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DFT boot camp, Part 4: Built-in self-test

Posted: 06 Jan 2016     Print Version  Bookmark and Share

Keywords:Logic built-in self-test  LBIST 

Logic built-in self-test (LBIST) is a mechanism that lets an IC test the integrity of its own digital logic structures. LBIST operates by stimulating the logic-based operations of the IC and then detecting if the logic behaved as intended. The main advantage of LBIST is that it provides test capability without an external tester. In particular, safety-critical designs need to be tested and retested in a system or board.

To initiate testing, an LBIST engine inside the chip requires only an access mechanism like a TAP (test access port). When a device is powered on, LBIST can also check that the logic is working properly before starting any functional tests. LBIST also decreases test cost by shortening test-cycle duration and by reducing the complexity of the test/probe setup, since the number of I/O signals that must be driven and examined under tester control is usually smaller.

LBIST implementation
LBIST can have many implementations, but most depend on generating pseudo-random patterns as stimulus for the logic. The response to this stimulus is captured in a MISR (Multiple Input Shift Register). If all the registers that hold state in an IC are on one or more internal scan chains, then the registers and the combinational logic between them can be used to generate a unique CRC (cyclic redundancy check) signature over a large enough sample of random inputs. The IC stores the expected CRC signature and tests for it after collecting a large enough pattern set from a PRPG (pseudo-random pattern generator). The result of the CRC comparison with the expected signature is typically accessed via a test port based on the JTAG IEEE 1149.1 standard. The CRC signature is unique in the sense that a defect-free DUT (device under test) always generates the same signature value at the end of the test process, and each failure in the device will lead to a different signature value.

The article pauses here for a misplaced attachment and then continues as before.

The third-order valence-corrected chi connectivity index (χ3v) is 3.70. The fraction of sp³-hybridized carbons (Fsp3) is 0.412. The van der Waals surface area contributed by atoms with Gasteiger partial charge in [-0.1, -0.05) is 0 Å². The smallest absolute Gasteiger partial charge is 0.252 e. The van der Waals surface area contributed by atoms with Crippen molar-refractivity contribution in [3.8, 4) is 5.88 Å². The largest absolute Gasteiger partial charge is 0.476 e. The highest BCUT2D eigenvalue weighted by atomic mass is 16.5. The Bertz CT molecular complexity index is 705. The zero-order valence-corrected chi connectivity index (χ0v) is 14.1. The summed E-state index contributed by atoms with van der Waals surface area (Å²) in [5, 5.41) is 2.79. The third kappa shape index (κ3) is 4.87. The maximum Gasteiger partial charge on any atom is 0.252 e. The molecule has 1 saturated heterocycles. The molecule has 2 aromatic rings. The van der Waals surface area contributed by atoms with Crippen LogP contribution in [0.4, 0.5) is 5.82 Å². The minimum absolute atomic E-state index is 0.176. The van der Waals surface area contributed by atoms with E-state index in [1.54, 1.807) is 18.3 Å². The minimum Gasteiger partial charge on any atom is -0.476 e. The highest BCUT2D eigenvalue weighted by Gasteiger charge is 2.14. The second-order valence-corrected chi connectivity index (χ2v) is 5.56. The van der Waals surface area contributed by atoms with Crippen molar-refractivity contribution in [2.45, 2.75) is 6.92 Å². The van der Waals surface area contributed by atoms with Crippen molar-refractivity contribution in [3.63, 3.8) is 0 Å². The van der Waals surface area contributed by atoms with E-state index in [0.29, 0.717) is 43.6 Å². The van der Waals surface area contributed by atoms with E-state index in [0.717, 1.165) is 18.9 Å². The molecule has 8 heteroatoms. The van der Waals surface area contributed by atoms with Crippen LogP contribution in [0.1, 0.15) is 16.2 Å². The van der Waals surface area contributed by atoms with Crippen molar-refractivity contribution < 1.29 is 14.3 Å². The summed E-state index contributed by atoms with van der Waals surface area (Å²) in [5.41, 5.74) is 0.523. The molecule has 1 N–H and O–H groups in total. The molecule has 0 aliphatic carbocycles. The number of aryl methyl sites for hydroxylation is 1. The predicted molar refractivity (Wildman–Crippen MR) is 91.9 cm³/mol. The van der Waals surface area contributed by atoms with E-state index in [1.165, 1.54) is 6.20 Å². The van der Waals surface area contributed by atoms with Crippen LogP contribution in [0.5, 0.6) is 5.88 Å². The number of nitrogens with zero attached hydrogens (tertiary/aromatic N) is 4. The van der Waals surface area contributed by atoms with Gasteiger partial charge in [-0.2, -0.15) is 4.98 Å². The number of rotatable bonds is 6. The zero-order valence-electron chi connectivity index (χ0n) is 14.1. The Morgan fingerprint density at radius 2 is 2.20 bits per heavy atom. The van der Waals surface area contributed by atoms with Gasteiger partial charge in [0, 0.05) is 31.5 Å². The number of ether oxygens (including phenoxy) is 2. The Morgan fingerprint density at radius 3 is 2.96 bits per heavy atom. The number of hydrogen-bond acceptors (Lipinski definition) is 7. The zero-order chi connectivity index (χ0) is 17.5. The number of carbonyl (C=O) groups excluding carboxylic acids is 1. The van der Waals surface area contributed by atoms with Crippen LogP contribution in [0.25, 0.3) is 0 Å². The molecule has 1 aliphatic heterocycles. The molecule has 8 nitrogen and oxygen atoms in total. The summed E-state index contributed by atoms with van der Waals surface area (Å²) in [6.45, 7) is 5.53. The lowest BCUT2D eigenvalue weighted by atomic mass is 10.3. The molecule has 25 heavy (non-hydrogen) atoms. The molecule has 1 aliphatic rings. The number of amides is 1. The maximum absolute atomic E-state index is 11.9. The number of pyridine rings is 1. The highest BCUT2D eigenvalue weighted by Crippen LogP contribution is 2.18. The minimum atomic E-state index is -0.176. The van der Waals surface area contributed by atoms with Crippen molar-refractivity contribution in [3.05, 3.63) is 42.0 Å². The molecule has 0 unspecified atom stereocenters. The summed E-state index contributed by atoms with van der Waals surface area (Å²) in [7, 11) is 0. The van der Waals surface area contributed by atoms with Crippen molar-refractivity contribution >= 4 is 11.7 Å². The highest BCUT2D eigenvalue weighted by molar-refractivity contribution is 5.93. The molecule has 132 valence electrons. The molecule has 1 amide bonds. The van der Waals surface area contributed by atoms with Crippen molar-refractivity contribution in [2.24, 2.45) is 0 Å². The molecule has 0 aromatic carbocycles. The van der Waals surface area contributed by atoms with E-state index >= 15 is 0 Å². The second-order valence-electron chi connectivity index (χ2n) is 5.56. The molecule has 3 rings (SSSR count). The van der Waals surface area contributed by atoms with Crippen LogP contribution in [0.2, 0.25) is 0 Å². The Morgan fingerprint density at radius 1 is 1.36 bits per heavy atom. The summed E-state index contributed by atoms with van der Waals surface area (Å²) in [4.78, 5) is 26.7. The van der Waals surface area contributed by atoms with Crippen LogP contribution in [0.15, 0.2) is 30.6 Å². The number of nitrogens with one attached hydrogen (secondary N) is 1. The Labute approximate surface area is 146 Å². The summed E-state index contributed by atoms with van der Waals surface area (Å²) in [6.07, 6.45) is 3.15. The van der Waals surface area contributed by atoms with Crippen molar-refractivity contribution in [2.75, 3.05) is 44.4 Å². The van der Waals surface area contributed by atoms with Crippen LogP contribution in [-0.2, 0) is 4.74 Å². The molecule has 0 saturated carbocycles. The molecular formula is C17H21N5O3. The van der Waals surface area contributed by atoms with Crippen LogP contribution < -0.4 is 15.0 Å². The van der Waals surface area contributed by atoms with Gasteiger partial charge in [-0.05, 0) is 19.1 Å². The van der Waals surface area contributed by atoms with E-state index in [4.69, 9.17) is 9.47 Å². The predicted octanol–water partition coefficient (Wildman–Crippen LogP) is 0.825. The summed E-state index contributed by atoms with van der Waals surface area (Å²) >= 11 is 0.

The most popular LBIST architecture is called the STUMPS (Self-Test Using a MISR and Parallel Shift register sequence generator) (figure 1). Test inputs are generated by a PRPG combined with a phase-shifter circuit. The output response analysis block includes the MISR and a signature analyser. LBIST schemes based on the STUMPS architecture can generate test stimuli and analyse test responses with little or no help from external ATE (automatic test equipment). Patterns generated by the PRPG are applied to multiple scan chains in parallel and the output (test responses) of the scan chains are compacted into a signature by the MISR (see Part 1 of this series for a description of scan chains). Any corruption in the output signature indicates a defect in the device.

Figure 1: A typical Logic BIST architecture.

One PRPG method is to use an LFSR (linear feedback shift register) to generate pseudo-random patterns (figure 2). LBIST typically requires a sequence of 50K to 100K tests to obtain high fault coverage, but the LFSR method uses very little hardware and is consequently one of the preferred LBIST pattern generation methods.

Figure 2: A third degree standard LFSR.

You can improve on this basic approach by using an LFSR for the primary test mode. Some faults can be missed by the LFSR patterns, so to increase stuck-fault coverage to near 100%, you can generate test-patterns with an ATPG program. A typical LBIST controller includes the critical functions shown in the table.

Table: LBIST Controller Features

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